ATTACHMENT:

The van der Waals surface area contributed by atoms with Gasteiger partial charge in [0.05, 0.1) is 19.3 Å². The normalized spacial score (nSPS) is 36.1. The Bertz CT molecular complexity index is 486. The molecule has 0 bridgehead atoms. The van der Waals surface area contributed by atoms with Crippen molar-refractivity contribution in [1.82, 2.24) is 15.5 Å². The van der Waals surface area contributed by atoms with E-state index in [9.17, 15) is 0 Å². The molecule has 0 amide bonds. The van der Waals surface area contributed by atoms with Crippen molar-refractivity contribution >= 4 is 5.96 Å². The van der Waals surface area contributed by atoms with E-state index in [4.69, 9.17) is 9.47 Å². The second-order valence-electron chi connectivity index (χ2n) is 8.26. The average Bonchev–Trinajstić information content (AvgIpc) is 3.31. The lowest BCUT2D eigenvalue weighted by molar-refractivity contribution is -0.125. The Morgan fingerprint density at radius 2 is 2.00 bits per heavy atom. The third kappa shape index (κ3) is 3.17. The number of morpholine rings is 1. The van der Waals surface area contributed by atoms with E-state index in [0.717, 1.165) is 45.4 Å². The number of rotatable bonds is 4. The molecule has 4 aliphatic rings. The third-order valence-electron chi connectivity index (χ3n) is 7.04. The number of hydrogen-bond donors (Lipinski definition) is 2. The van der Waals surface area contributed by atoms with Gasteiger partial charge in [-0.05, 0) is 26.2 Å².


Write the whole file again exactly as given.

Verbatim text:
The van der Waals surface area contributed by atoms with Gasteiger partial charge in [0.05, 0.1) is 19.3 Å². The normalized spacial score (nSPS) is 36.1. The Bertz CT molecular complexity index is 486. The molecule has 0 bridgehead atoms. The van der Waals surface area contributed by atoms with Crippen molar-refractivity contribution in [1.82, 2.24) is 15.5 Å². The van der Waals surface area contributed by atoms with E-state index in [9.17, 15) is 0 Å². The molecule has 0 amide bonds. The van der Waals surface area contributed by atoms with Crippen molar-refractivity contribution >= 4 is 5.96 Å². The van der Waals surface area contributed by atoms with E-state index in [4.69, 9.17) is 9.47 Å². The second-order valence-electron chi connectivity index (χ2n) is 8.26. The average Bonchev–Trinajstić information content (AvgIpc) is 3.31. The lowest BCUT2D eigenvalue weighted by molar-refractivity contribution is -0.125. The Morgan fingerprint density at radius 2 is 2.00 bits per heavy atom. The third kappa shape index (κ3) is 3.17. The number of morpholine rings is 1. The van der Waals surface area contributed by atoms with E-state index in [0.717, 1.165) is 45.4 Å². The number of rotatable bonds is 4. The molecule has 4 aliphatic rings. The third-order valence-electron chi connectivity index (χ3n) is 7.04. The number of hydrogen-bond donors (Lipinski definition) is 2. The van der Waals surface area contributed by atoms with Gasteiger partial charge in [-0.05, 0) is 26.2 Å².